BACKGROUND: Adolescence is a critical point in the realization of human capital, as health and educational decisions with long-term impacts are made. We examined the role of early childhood experiences on health, cognitive abilities, and educational outcomes of adolescents followed up from a longitudinal cohort study in Pakistan, hypothesizing that early childhood experiences reflecting poverty would manifest in reduced health and development in adolescence.
METHODS AND FINDINGS: Adolescents/young adults previously followed as children aged under 5 years were interviewed. Childhood data were available on diarrhea, pneumonia, and parental/household characteristics. New data were collected on health, anthropometry, education, employment, and languages spoken; nonverbal reasoning was assessed. A multivariable Bayesian network was constructed to explore structural relationships between variables. Of 1,868 children originally enrolled, 1,463 (78.3%) were interviewed as adolescents (range 16.0-29.3 years, mean age 22.6 years); 945 (65%) lived in Oshikhandass. While 1,031 (70.5%) of their mothers and 440 (30.1%) of their fathers had received no formal education, adolescents reported a mean of 11.1 years of education. Childhood diarrhea (calculated as episodes/child-year) had no association with nonverbal reasoning score (an arc was supported in just 4.6% of bootstrap samples), health measures (with BMI, 1% of bootstrap samples; systolic and diastolic blood pressure, 0.1% and 1.6% of bootstrap samples, respectively), education (0.7% of bootstrap samples), or employment (0% of bootstrap samples). Relationships were found between nonverbal reasoning and adolescent height (arc supported in 63% of bootstrap samples), age (84%), educational attainment (100%), and speaking English (100%); speaking English was linked to the childhood home environment, mediated through maternal education and primary language. Speaking English (n = 390, 26.7% of adolescents) was associated with education (100% of bootstrap samples), self-reported child health (82%), current location (85%) and variables describing childhood socioeconomic status. The main limitations of this study were the lack of parental data to characterize the home setting (including parental mental and physical health, and female empowerment) and reliance on self-reporting of health status.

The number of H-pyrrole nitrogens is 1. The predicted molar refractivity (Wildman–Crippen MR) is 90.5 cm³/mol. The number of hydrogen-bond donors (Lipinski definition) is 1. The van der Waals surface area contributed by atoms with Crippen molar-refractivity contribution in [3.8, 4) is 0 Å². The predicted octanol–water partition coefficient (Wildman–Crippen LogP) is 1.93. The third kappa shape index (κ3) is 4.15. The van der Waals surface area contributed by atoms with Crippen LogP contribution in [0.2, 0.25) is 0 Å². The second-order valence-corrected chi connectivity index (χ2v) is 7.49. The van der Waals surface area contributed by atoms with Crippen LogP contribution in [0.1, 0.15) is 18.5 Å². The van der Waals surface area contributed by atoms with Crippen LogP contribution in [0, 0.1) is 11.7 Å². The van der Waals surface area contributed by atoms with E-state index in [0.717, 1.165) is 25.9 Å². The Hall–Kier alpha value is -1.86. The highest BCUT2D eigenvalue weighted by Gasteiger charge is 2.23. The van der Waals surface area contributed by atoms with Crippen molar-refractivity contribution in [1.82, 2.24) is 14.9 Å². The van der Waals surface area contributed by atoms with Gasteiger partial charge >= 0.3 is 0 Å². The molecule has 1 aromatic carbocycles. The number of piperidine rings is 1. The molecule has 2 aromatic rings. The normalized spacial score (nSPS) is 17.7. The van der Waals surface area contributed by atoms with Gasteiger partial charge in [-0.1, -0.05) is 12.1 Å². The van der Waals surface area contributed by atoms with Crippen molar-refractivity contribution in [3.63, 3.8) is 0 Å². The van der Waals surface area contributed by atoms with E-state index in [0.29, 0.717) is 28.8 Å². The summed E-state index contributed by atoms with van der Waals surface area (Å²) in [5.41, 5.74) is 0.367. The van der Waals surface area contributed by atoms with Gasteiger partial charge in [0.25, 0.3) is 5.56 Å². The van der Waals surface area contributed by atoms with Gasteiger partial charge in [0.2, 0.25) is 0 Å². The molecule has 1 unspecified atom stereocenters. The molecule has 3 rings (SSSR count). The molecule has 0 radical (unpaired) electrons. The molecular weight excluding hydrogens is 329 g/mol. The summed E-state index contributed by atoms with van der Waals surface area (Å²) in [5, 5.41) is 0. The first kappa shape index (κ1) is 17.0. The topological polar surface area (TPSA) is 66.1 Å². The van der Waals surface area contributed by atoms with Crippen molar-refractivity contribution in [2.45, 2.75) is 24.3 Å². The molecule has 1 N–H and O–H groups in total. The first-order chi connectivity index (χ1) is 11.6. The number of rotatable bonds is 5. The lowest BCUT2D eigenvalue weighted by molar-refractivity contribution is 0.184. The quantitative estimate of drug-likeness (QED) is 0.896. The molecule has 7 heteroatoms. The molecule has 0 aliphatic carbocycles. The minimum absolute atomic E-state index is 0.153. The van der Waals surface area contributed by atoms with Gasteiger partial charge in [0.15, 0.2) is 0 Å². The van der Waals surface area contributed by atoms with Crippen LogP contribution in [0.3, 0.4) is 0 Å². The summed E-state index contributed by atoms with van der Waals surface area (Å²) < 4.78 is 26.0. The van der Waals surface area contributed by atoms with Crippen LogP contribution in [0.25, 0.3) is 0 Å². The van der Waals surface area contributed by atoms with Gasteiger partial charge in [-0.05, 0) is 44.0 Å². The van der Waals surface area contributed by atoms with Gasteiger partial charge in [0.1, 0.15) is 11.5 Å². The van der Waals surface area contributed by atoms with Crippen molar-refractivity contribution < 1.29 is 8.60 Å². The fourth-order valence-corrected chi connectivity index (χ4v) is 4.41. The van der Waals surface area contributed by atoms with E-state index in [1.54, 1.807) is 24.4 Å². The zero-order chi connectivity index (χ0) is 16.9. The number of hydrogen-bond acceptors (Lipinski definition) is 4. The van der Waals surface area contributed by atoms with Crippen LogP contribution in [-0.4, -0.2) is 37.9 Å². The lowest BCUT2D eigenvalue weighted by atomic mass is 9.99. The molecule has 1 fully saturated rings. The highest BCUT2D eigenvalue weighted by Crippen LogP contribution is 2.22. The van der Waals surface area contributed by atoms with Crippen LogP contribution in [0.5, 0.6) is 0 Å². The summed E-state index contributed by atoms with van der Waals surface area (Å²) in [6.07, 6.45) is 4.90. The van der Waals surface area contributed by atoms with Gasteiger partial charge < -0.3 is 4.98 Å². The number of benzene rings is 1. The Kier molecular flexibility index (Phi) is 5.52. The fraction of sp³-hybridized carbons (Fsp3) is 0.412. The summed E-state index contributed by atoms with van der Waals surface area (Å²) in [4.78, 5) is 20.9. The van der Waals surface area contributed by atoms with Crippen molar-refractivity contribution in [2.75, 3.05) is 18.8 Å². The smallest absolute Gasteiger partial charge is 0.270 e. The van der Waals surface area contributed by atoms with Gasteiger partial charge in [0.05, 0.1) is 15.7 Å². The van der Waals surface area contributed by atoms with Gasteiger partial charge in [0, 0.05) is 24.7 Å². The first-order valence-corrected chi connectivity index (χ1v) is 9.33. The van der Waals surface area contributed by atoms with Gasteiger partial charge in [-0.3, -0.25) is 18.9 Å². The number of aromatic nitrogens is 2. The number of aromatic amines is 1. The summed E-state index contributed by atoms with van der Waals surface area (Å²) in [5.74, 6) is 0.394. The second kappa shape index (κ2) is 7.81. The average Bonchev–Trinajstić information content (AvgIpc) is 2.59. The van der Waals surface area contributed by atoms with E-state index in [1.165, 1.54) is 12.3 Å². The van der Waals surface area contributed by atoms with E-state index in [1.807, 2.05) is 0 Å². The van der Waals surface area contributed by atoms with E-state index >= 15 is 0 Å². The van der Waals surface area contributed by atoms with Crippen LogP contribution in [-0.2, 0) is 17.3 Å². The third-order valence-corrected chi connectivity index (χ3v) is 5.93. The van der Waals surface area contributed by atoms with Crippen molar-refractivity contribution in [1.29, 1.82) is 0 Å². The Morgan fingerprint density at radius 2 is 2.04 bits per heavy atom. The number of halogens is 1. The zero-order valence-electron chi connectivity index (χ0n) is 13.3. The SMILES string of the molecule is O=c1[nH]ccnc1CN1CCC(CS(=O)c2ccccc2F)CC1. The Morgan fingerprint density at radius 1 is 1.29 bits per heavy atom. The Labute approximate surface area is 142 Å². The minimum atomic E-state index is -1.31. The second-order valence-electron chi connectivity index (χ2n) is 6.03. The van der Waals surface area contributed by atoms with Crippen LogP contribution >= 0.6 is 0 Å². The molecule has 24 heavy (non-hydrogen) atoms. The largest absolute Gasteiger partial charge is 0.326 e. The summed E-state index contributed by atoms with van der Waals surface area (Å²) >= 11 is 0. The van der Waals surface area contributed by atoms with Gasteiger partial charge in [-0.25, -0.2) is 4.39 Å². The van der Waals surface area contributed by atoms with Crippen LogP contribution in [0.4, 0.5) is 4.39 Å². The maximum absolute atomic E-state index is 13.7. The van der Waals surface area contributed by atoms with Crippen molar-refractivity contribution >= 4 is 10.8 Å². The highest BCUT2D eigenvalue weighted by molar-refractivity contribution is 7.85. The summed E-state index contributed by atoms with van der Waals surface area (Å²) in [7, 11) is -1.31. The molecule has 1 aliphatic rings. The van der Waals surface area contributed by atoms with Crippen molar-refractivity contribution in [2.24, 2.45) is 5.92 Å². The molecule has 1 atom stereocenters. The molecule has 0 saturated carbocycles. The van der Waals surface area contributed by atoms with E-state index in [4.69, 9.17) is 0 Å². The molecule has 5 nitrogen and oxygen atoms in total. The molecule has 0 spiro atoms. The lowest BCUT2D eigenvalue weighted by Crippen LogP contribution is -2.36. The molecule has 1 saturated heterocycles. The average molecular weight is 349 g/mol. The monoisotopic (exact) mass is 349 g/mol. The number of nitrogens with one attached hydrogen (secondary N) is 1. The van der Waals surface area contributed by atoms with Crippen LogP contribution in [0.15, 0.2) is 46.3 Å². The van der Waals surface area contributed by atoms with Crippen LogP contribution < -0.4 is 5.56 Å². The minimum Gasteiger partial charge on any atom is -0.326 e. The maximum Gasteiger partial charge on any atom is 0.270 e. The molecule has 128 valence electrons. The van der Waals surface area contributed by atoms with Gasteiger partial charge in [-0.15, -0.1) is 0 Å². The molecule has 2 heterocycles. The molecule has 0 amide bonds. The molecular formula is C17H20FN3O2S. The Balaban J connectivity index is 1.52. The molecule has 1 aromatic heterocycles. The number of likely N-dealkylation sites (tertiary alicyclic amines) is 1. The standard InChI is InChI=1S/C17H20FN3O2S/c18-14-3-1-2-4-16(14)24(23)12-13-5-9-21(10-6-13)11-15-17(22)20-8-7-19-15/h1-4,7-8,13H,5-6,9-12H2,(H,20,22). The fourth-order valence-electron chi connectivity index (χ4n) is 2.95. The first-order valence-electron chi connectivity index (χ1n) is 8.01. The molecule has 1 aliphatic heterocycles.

CONCLUSIONS: In this population, investments in education, especially for females, are associated with an increase in human capital. Against the backdrop of substantial societal change, with the exception of a small and indirect association between childhood malnutrition and cognitive scores, educational opportunities and cultural language groups have stronger associations with aspects of human capital than childhood morbidity.